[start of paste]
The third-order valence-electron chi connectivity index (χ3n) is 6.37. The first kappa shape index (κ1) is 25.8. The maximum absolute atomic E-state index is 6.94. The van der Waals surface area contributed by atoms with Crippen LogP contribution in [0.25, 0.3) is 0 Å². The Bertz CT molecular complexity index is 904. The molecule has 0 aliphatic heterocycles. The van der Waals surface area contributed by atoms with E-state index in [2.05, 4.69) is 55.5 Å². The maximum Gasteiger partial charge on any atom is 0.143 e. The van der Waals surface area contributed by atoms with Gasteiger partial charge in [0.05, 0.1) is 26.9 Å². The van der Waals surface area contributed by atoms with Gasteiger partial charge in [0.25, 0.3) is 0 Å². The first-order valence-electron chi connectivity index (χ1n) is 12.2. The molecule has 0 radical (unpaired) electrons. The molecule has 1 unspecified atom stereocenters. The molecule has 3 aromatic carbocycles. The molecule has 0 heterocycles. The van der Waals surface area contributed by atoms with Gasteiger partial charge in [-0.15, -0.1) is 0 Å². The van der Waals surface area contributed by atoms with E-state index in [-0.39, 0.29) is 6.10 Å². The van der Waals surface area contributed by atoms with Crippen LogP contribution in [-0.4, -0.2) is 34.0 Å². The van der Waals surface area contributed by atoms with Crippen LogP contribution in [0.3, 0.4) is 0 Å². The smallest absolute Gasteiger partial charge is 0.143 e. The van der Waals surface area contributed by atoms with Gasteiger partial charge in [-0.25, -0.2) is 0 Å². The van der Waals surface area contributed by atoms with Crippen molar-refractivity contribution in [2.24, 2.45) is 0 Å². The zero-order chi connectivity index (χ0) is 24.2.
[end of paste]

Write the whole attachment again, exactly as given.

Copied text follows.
The third-order valence-electron chi connectivity index (χ3n) is 6.37. The first kappa shape index (κ1) is 25.8. The maximum absolute atomic E-state index is 6.94. The van der Waals surface area contributed by atoms with Crippen LogP contribution in [0.25, 0.3) is 0 Å². The Bertz CT molecular complexity index is 904. The molecule has 0 aliphatic heterocycles. The van der Waals surface area contributed by atoms with E-state index in [2.05, 4.69) is 55.5 Å². The maximum Gasteiger partial charge on any atom is 0.143 e. The van der Waals surface area contributed by atoms with Gasteiger partial charge in [0.05, 0.1) is 26.9 Å². The van der Waals surface area contributed by atoms with Gasteiger partial charge in [0.25, 0.3) is 0 Å². The first-order valence-electron chi connectivity index (χ1n) is 12.2. The molecule has 0 radical (unpaired) electrons. The molecule has 1 unspecified atom stereocenters. The molecule has 3 aromatic carbocycles. The molecule has 0 heterocycles. The van der Waals surface area contributed by atoms with Gasteiger partial charge in [-0.15, -0.1) is 0 Å². The van der Waals surface area contributed by atoms with E-state index in [-0.39, 0.29) is 6.10 Å². The van der Waals surface area contributed by atoms with Crippen LogP contribution in [-0.4, -0.2) is 34.0 Å². The van der Waals surface area contributed by atoms with Crippen LogP contribution in [0.3, 0.4) is 0 Å². The smallest absolute Gasteiger partial charge is 0.143 e. The van der Waals surface area contributed by atoms with Gasteiger partial charge in [-0.25, -0.2) is 0 Å². The van der Waals surface area contributed by atoms with Crippen molar-refractivity contribution in [2.24, 2.45) is 0 Å². The zero-order chi connectivity index (χ0) is 24.2.